Wang Yi says Czech Senate president will 'pay a heavy price for his visit to Taiwan
For the Chinese foreign minister, Miloš Vystrčil challenged 1.4 billion Chinese by violating the "one China principle". Chinese threats could create further disagreements with the EU, which is increasingly aligned with Washington. EU diplomatic chief describes China as a “new empire".
Paris (AsiaNews) - The President of the Czech Senate Miloš Vystrčil "will pay a heavy price" for his visit to Taiwan in violation of the "one China principle,” said today Chinese Foreign Minister Wang Yi.
The Chinese official is currently on a European tour to renew relations between his country and the Old Continent amid the geopolitical conflict between Beijing and Washington.
The Czech leader headed a 90-member delegation that arrived yesterday in Taiwan where they will stay until 4 September.
Today Vystrčil attended the signing of a series of trade agreements between the two countries. In the coming days, he is scheduled to meet with Taiwanese President Tsai Ing-wen and speak before the Legislative Yuan, Taiwan’s parliament.
China is against this, since it represents an indirect recognition of what it considers a rebel province. Wang accused Vystrčil of "political opportunism".
For Beijing’s top diplomat, challenging the One China principle is tantamount to “making oneself the enemy of 1.4 billion Chinese people.”
According to Wang, the Chinese government and people will not tolerate such "open provocation" by the Czech Senate speaker and the anti-China forces behind him.
Wang's threats could however backfire and cause further disagreements with the European Union.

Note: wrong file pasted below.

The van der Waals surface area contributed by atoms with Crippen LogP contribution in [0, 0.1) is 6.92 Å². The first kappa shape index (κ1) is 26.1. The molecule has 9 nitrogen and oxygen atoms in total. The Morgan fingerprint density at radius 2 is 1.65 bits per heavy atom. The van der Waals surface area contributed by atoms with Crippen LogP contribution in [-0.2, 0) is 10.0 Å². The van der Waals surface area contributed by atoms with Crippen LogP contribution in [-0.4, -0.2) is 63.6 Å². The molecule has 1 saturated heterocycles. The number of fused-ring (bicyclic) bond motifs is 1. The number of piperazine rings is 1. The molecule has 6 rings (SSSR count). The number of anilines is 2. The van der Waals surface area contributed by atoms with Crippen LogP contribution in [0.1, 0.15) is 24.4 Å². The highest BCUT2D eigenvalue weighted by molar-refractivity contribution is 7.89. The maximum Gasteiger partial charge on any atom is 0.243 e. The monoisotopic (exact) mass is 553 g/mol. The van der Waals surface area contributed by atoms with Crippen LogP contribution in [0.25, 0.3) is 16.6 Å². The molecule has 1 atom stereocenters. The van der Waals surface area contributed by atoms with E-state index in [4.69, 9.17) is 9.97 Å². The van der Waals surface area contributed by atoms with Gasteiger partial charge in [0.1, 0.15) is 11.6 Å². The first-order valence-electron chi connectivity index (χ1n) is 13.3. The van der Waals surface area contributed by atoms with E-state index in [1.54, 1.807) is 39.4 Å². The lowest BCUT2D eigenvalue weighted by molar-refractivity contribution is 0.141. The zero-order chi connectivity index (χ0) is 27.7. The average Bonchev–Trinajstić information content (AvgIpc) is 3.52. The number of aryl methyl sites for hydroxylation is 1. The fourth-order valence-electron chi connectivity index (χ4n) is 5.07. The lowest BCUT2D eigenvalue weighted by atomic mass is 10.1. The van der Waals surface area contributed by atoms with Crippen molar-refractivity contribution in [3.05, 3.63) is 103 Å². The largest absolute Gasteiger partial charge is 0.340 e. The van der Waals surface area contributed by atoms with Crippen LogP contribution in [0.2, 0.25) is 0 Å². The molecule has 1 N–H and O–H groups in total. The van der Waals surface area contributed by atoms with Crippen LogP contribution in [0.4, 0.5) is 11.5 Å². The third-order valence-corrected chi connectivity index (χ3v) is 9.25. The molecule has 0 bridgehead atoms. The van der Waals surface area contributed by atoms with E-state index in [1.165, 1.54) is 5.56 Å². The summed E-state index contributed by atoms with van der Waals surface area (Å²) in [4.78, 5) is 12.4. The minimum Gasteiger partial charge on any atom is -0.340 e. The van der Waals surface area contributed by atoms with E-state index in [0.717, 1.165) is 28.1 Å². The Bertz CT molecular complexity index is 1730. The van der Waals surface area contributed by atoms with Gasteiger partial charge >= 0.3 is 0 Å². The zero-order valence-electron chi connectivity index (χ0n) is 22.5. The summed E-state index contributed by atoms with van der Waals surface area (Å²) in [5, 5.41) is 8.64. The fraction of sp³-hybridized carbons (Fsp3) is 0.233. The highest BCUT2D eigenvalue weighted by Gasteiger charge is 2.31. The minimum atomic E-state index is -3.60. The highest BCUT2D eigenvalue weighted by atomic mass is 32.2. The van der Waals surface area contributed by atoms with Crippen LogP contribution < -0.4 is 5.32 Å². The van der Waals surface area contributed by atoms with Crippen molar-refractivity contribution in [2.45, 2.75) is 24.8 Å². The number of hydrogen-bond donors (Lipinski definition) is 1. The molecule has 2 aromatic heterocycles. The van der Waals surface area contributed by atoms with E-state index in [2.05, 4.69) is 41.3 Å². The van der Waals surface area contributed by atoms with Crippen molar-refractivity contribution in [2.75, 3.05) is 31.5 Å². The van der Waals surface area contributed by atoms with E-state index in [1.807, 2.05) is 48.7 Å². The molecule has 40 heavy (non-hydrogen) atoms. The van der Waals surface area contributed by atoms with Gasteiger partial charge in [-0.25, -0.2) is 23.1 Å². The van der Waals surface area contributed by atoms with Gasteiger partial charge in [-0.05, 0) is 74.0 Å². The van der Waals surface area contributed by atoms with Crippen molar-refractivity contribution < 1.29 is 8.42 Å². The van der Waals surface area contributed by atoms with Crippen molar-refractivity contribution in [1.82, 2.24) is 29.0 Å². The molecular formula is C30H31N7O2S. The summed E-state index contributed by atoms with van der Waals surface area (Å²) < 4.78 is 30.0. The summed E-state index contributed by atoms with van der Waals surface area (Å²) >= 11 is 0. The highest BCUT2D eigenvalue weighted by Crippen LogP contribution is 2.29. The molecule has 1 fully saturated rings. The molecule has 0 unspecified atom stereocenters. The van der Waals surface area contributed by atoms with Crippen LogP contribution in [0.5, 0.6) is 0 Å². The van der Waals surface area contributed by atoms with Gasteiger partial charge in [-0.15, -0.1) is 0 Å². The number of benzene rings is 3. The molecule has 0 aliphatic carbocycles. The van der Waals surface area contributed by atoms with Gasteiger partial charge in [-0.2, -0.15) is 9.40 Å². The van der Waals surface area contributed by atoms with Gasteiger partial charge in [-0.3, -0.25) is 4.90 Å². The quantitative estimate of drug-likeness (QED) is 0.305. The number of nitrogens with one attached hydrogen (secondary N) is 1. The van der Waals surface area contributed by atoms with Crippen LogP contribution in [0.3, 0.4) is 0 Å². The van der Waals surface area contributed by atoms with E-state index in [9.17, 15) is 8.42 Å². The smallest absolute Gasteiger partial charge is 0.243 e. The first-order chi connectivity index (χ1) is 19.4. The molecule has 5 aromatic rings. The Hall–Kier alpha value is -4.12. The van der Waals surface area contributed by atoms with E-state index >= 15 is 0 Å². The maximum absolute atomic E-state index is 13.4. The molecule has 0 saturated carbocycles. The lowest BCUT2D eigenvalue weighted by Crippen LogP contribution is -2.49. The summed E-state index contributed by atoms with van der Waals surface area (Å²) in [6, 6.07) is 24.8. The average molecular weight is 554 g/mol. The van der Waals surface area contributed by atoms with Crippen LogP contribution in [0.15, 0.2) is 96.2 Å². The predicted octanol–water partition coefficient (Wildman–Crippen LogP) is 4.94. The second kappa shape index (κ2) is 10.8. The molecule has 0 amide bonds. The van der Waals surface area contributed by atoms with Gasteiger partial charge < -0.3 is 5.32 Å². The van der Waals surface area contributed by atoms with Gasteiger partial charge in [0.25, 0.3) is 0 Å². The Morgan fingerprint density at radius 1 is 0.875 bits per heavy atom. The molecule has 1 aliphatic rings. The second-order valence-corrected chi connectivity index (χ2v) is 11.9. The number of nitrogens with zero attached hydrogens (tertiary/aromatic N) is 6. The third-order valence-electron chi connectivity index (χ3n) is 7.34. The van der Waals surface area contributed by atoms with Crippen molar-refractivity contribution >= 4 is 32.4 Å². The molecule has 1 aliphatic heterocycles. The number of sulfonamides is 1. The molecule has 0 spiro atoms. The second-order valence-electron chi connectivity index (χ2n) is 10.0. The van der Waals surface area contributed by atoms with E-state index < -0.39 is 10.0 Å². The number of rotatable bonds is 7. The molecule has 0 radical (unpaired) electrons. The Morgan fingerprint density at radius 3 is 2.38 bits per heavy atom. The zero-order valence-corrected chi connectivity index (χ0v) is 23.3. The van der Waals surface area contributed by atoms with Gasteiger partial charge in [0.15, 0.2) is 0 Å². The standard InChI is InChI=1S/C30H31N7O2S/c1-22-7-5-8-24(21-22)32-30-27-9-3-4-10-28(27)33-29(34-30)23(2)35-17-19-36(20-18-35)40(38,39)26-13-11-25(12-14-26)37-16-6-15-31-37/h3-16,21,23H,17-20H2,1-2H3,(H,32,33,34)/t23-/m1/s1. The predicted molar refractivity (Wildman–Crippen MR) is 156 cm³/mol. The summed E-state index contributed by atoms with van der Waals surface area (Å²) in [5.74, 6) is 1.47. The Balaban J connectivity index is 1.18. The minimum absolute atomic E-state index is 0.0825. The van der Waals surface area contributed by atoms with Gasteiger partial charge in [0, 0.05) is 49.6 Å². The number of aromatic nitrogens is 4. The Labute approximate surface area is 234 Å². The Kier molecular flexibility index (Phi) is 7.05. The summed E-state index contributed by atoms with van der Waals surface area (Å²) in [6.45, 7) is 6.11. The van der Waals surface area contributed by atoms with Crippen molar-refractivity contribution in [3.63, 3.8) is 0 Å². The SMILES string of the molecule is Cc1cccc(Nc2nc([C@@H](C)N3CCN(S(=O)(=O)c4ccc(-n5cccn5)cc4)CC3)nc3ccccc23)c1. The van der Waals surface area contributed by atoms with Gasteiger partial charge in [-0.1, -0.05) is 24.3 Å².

In fact, China has come into the crosshairs of Europeans for its handling of the COVID-19 pandemic, its crackdown in Hong Kong, its failure to adopt reforms and the risks associated with the use of Huawei's 5G technology.
Wang urged European countries not to be dragged into a new cold war by the US. Yesterday, during his visit to France, he explicitly asked Europe to jointly confront “extremist forces” in the United States pushing for decoupling, i.e. commercial, financial and technological separation between the two superpowers.
Despite Beijing's efforts, European governments and the EU are increasingly aligned with Washington's positions.
In two editorials published last weekend in France and Spain, the EU Foreign Affairs chief Josep Borrell described China as a "new empire". For analysts, this is a qualitative change in relations between Europe and China, defined last year as a "systemic rival".
According to Borrell, China is an “assertive”, “expansionist” and “authoritarian” state, systematically violating international and trading rules. For this reason, the EU must review its economic ties with the Asian giant before it is too late.